It was more than three years ago that Mark Hurley released his first controversial white paper on the “Future of the Financial Advisory Industry.” Hurley forecast the industry would inevitably meet the same fate as that of the institutional investment management industry back in the ’70s: the dominance of a few large competitors, the extinction of small players, and the survival of those exceptional businesses serving a niche market.
While most of Hurley’s ominous predictions haven’t come to pass so far, the state of the industry today is far from the rosy picture many of Hurley’s opponents steadfastly painted. Many advisors are reevaluating–and the savvies are reinventing–their businesses in response to the strong trends that emerged during 2002. We take a look at some of these trends below.
The Winds of Change: Trends of 2002
(All 2002 year-end financial performance numbers cited are strictly preliminary and based on financial data provided by 14 RIA firms. The final numbers, based on the financial data of nearly 700 RIA firms that participate in our surveys, will be released in Q1 of 2003.)
From the decline in existing accounts’ revenues to the increased cost of acquiring new clients through vendor referrals, advisory firms faced many hurdles last year. Here are the most significant negative trends for the RIA business that developed in 2002. This information was gleaned through interviews with a focus group of 25 large RIA firms as well as from three years of survey data from AdvisorBenchmarking.com.
- Profit margins are shrinking (21.5% in 2002 vs. 29% in 2001)
- The cost of acquiring new clients is rising (marketing and client acquisition expense as a percentage of total expenses: 9.87% in 2002 vs. 7.7% in 2001)
- The fee-dependent revenue model is dragging down the bottom line in light of shrinking assets (Net profit $212K in 2002 vs. $229K in 2001)
- Many clients, even smaller ones, are demanding a family-office-like range of services
- Full-service brokerages are moving downmarket (23.1% of advisors lost one or more clients to a full-service brokerage in 2002 vs. 21.7% in 2001)
A discussion of these developments follows, including courses of action planned for 2003 by some of the largest RIA firms.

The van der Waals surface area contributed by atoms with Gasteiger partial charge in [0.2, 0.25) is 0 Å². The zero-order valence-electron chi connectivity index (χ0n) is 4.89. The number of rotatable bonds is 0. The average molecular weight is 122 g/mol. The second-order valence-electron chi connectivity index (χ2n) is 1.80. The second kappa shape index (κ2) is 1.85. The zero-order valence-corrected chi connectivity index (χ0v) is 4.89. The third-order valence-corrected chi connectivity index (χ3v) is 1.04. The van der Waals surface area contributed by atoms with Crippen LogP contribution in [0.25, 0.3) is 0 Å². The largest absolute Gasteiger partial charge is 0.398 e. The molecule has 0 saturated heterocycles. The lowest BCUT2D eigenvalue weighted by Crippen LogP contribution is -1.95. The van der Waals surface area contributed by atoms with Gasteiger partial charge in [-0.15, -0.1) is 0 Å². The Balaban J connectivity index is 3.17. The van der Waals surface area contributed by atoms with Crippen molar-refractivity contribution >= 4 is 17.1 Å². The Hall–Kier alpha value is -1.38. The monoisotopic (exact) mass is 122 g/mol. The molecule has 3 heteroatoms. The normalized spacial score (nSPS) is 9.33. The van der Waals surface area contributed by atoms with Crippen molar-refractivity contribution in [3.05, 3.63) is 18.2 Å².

Profit margins are shrinking and the cost of acquiring new clients is rising: The margin squeeze (29% in 2001 vs. 21.5% in 2002) has been triggered by two factors: the decline in revenues generated from asset fees ($645K in 2002 vs. $715K in 2001) and the increase in spending on client-services staff and marketing (9.87% in of total expenses in 2002 vs. 7.7% in 2001). And no, the downward fee pressure is too mild (average fees 1.14% in 2002 vs. 1.15% in 2001) to be equally responsible for those failing margins (see “The margin squeeze” and “Net profits declined 8.02% in 2002″ Links below).
As counterintuitive as it may sound, improving margins should not be an absolute goal. You shouldn’t be overly concerned about expenses that are investments back into your business, such as retaining an attorney on staff to provide estate-planning services to your clients or purchasing a new CRM system that will reduce time spent on client statement preparation. If adding that estate planning component to your practice results in new and bigger accounts, as well as more satisfied clients, then your ROI will make it worthwhile, even if not within the same year.
The most successful advisor looks at each capital spending item and asks himself, “Is this going to make my practice better and bigger three years from now? Is this where I want my practice to be three years from now? Can I afford to absorb the costs gradually over the next three years?” If you think the answer to those questions is yes, then you should consider investing back in your practice.
When implemented successfully, your revenue stream stands to eventually grow as a result of new assets, and your need for additional capital spending will be minimal. Needless to say, there are other non-capital expense items that you should try to reduce. Those differ drastically from one practice to another and the assessment of whether to reduce or eliminate them should be made in light of their perceived impact on your operations.